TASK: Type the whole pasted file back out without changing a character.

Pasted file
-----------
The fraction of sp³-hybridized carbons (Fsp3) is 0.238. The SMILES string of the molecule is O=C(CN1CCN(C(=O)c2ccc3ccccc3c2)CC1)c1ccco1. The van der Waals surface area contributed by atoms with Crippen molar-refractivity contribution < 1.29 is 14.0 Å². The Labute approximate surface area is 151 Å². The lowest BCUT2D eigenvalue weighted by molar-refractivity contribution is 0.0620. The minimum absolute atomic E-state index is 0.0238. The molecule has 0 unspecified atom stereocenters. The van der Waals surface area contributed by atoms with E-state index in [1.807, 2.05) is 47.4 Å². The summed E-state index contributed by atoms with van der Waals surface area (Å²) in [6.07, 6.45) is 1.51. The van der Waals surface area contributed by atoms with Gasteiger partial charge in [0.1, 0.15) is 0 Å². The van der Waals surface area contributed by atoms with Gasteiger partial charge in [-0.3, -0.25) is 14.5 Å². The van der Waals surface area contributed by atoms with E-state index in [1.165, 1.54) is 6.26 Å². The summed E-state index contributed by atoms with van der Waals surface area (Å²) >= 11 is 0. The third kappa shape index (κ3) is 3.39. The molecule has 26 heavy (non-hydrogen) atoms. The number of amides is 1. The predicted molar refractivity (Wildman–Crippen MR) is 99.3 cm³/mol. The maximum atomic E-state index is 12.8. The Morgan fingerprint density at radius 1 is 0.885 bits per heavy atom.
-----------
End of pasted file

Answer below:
The fraction of sp³-hybridized carbons (Fsp3) is 0.238. The SMILES string of the molecule is O=C(CN1CCN(C(=O)c2ccc3ccccc3c2)CC1)c1ccco1. The van der Waals surface area contributed by atoms with Crippen molar-refractivity contribution < 1.29 is 14.0 Å². The Labute approximate surface area is 151 Å². The lowest BCUT2D eigenvalue weighted by molar-refractivity contribution is 0.0620. The minimum absolute atomic E-state index is 0.0238. The molecule has 0 unspecified atom stereocenters. The van der Waals surface area contributed by atoms with E-state index in [1.807, 2.05) is 47.4 Å². The summed E-state index contributed by atoms with van der Waals surface area (Å²) in [6.07, 6.45) is 1.51. The van der Waals surface area contributed by atoms with Gasteiger partial charge in [0.1, 0.15) is 0 Å². The van der Waals surface area contributed by atoms with Gasteiger partial charge in [-0.3, -0.25) is 14.5 Å². The van der Waals surface area contributed by atoms with E-state index in [1.165, 1.54) is 6.26 Å². The summed E-state index contributed by atoms with van der Waals surface area (Å²) >= 11 is 0. The third kappa shape index (κ3) is 3.39. The molecule has 26 heavy (non-hydrogen) atoms. The number of amides is 1. The predicted molar refractivity (Wildman–Crippen MR) is 99.3 cm³/mol. The maximum atomic E-state index is 12.8. The Morgan fingerprint density at radius 1 is 0.885 bits per heavy atom.